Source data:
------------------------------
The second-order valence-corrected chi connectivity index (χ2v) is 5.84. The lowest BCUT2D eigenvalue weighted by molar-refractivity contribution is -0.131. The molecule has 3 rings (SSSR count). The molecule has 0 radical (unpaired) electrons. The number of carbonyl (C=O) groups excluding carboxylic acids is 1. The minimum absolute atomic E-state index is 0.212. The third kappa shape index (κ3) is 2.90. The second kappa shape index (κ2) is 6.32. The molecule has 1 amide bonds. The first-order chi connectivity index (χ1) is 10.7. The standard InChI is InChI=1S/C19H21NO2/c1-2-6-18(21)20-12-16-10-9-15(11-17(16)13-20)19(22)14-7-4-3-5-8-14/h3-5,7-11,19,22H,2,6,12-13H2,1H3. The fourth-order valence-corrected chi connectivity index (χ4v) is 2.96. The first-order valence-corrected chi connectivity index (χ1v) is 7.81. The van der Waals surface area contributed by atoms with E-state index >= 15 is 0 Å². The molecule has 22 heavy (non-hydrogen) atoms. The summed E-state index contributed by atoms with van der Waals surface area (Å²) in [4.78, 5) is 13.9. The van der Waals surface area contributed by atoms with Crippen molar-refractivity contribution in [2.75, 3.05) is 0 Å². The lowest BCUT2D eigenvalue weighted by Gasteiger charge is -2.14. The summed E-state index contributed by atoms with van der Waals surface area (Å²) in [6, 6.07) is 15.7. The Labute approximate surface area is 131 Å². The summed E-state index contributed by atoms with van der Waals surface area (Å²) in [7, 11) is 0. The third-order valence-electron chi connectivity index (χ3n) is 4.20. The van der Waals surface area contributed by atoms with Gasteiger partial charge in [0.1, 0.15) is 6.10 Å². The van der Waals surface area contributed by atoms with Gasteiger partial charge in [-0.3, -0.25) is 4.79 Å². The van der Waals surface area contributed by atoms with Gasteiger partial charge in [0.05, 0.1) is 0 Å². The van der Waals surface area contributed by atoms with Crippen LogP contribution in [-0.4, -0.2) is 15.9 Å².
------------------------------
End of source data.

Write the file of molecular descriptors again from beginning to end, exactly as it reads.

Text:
The second-order valence-corrected chi connectivity index (χ2v) is 5.84. The lowest BCUT2D eigenvalue weighted by molar-refractivity contribution is -0.131. The molecule has 3 rings (SSSR count). The molecule has 0 radical (unpaired) electrons. The number of carbonyl (C=O) groups excluding carboxylic acids is 1. The minimum absolute atomic E-state index is 0.212. The third kappa shape index (κ3) is 2.90. The second kappa shape index (κ2) is 6.32. The molecule has 1 amide bonds. The first-order chi connectivity index (χ1) is 10.7. The standard InChI is InChI=1S/C19H21NO2/c1-2-6-18(21)20-12-16-10-9-15(11-17(16)13-20)19(22)14-7-4-3-5-8-14/h3-5,7-11,19,22H,2,6,12-13H2,1H3. The fourth-order valence-corrected chi connectivity index (χ4v) is 2.96. The first-order valence-corrected chi connectivity index (χ1v) is 7.81. The van der Waals surface area contributed by atoms with E-state index >= 15 is 0 Å². The molecule has 22 heavy (non-hydrogen) atoms. The summed E-state index contributed by atoms with van der Waals surface area (Å²) in [4.78, 5) is 13.9. The van der Waals surface area contributed by atoms with Crippen molar-refractivity contribution in [2.75, 3.05) is 0 Å². The lowest BCUT2D eigenvalue weighted by Gasteiger charge is -2.14. The summed E-state index contributed by atoms with van der Waals surface area (Å²) in [6, 6.07) is 15.7. The Labute approximate surface area is 131 Å². The summed E-state index contributed by atoms with van der Waals surface area (Å²) in [7, 11) is 0. The third-order valence-electron chi connectivity index (χ3n) is 4.20. The van der Waals surface area contributed by atoms with Gasteiger partial charge in [0.1, 0.15) is 6.10 Å². The van der Waals surface area contributed by atoms with Gasteiger partial charge in [-0.3, -0.25) is 4.79 Å². The van der Waals surface area contributed by atoms with Gasteiger partial charge in [0.05, 0.1) is 0 Å². The van der Waals surface area contributed by atoms with Crippen LogP contribution in [-0.4, -0.2) is 15.9 Å².